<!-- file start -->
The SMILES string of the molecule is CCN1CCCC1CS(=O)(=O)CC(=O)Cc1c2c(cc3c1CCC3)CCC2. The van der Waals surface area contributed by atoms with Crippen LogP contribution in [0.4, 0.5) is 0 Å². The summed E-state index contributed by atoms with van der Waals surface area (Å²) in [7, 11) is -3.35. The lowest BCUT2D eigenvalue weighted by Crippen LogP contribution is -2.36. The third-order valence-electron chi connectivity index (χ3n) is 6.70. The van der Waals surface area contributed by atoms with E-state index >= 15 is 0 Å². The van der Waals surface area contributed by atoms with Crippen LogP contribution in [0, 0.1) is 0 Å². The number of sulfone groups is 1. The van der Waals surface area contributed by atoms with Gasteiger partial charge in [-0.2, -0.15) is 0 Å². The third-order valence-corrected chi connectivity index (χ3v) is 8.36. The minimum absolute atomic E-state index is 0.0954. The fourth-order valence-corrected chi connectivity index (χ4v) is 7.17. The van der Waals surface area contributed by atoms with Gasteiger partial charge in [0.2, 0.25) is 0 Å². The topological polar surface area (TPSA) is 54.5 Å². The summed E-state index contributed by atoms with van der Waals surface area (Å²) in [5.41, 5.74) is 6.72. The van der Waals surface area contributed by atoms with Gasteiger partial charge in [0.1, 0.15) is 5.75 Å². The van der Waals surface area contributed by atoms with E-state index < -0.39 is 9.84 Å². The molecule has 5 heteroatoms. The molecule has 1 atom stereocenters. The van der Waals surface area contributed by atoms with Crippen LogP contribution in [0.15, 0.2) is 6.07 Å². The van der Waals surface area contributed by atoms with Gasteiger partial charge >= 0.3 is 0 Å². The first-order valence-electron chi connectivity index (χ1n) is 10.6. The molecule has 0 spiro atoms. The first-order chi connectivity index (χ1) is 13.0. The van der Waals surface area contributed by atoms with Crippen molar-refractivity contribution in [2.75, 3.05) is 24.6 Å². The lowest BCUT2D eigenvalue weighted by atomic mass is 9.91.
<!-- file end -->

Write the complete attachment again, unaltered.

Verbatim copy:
The SMILES string of the molecule is CCN1CCCC1CS(=O)(=O)CC(=O)Cc1c2c(cc3c1CCC3)CCC2. The van der Waals surface area contributed by atoms with Crippen LogP contribution in [0.4, 0.5) is 0 Å². The summed E-state index contributed by atoms with van der Waals surface area (Å²) in [7, 11) is -3.35. The lowest BCUT2D eigenvalue weighted by Crippen LogP contribution is -2.36. The third-order valence-electron chi connectivity index (χ3n) is 6.70. The van der Waals surface area contributed by atoms with E-state index >= 15 is 0 Å². The van der Waals surface area contributed by atoms with Crippen LogP contribution in [0, 0.1) is 0 Å². The number of sulfone groups is 1. The van der Waals surface area contributed by atoms with Gasteiger partial charge in [-0.2, -0.15) is 0 Å². The third-order valence-corrected chi connectivity index (χ3v) is 8.36. The minimum absolute atomic E-state index is 0.0954. The fourth-order valence-corrected chi connectivity index (χ4v) is 7.17. The van der Waals surface area contributed by atoms with Gasteiger partial charge in [0.2, 0.25) is 0 Å². The topological polar surface area (TPSA) is 54.5 Å². The summed E-state index contributed by atoms with van der Waals surface area (Å²) in [5.41, 5.74) is 6.72. The van der Waals surface area contributed by atoms with Gasteiger partial charge in [0.1, 0.15) is 5.75 Å². The van der Waals surface area contributed by atoms with E-state index < -0.39 is 9.84 Å². The molecule has 5 heteroatoms. The molecule has 1 atom stereocenters. The van der Waals surface area contributed by atoms with Crippen LogP contribution in [0.15, 0.2) is 6.07 Å². The van der Waals surface area contributed by atoms with Gasteiger partial charge >= 0.3 is 0 Å². The first-order valence-electron chi connectivity index (χ1n) is 10.6. The molecule has 0 spiro atoms. The first-order chi connectivity index (χ1) is 13.0. The van der Waals surface area contributed by atoms with Crippen molar-refractivity contribution in [2.75, 3.05) is 24.6 Å². The lowest BCUT2D eigenvalue weighted by atomic mass is 9.91.